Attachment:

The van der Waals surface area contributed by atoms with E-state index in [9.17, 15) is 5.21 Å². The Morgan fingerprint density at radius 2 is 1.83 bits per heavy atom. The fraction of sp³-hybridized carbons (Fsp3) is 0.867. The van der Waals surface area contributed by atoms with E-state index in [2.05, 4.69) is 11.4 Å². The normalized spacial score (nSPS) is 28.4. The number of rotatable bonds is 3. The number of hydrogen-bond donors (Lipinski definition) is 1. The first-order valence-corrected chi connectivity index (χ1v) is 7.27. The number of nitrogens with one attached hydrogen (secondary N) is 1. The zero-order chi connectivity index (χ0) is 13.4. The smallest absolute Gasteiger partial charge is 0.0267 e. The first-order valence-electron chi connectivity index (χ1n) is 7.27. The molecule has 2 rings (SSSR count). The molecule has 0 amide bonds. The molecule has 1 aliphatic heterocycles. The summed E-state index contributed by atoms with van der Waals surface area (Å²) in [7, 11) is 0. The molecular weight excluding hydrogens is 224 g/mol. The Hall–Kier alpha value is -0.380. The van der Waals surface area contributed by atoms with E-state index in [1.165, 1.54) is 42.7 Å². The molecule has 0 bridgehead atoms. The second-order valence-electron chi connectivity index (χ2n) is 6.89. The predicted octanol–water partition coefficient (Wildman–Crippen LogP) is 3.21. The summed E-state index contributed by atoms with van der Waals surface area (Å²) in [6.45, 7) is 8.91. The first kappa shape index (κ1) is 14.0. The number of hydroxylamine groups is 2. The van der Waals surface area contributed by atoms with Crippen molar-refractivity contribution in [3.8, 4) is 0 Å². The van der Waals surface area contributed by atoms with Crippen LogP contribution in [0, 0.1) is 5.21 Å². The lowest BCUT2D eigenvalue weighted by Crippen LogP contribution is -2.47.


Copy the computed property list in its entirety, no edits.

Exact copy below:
The van der Waals surface area contributed by atoms with E-state index in [9.17, 15) is 5.21 Å². The Morgan fingerprint density at radius 2 is 1.83 bits per heavy atom. The fraction of sp³-hybridized carbons (Fsp3) is 0.867. The van der Waals surface area contributed by atoms with E-state index in [2.05, 4.69) is 11.4 Å². The normalized spacial score (nSPS) is 28.4. The number of rotatable bonds is 3. The number of hydrogen-bond donors (Lipinski definition) is 1. The first-order valence-corrected chi connectivity index (χ1v) is 7.27. The number of nitrogens with one attached hydrogen (secondary N) is 1. The zero-order chi connectivity index (χ0) is 13.4. The smallest absolute Gasteiger partial charge is 0.0267 e. The first-order valence-electron chi connectivity index (χ1n) is 7.27. The molecule has 2 rings (SSSR count). The molecule has 0 amide bonds. The molecule has 1 aliphatic heterocycles. The summed E-state index contributed by atoms with van der Waals surface area (Å²) in [7, 11) is 0. The molecular weight excluding hydrogens is 224 g/mol. The Hall–Kier alpha value is -0.380. The van der Waals surface area contributed by atoms with E-state index in [1.165, 1.54) is 42.7 Å². The molecule has 0 bridgehead atoms. The second-order valence-electron chi connectivity index (χ2n) is 6.89. The predicted octanol–water partition coefficient (Wildman–Crippen LogP) is 3.21. The summed E-state index contributed by atoms with van der Waals surface area (Å²) in [6.45, 7) is 8.91. The first kappa shape index (κ1) is 14.0. The number of hydroxylamine groups is 2. The van der Waals surface area contributed by atoms with Crippen molar-refractivity contribution in [3.8, 4) is 0 Å². The van der Waals surface area contributed by atoms with Crippen LogP contribution in [0, 0.1) is 5.21 Å². The lowest BCUT2D eigenvalue weighted by Crippen LogP contribution is -2.47.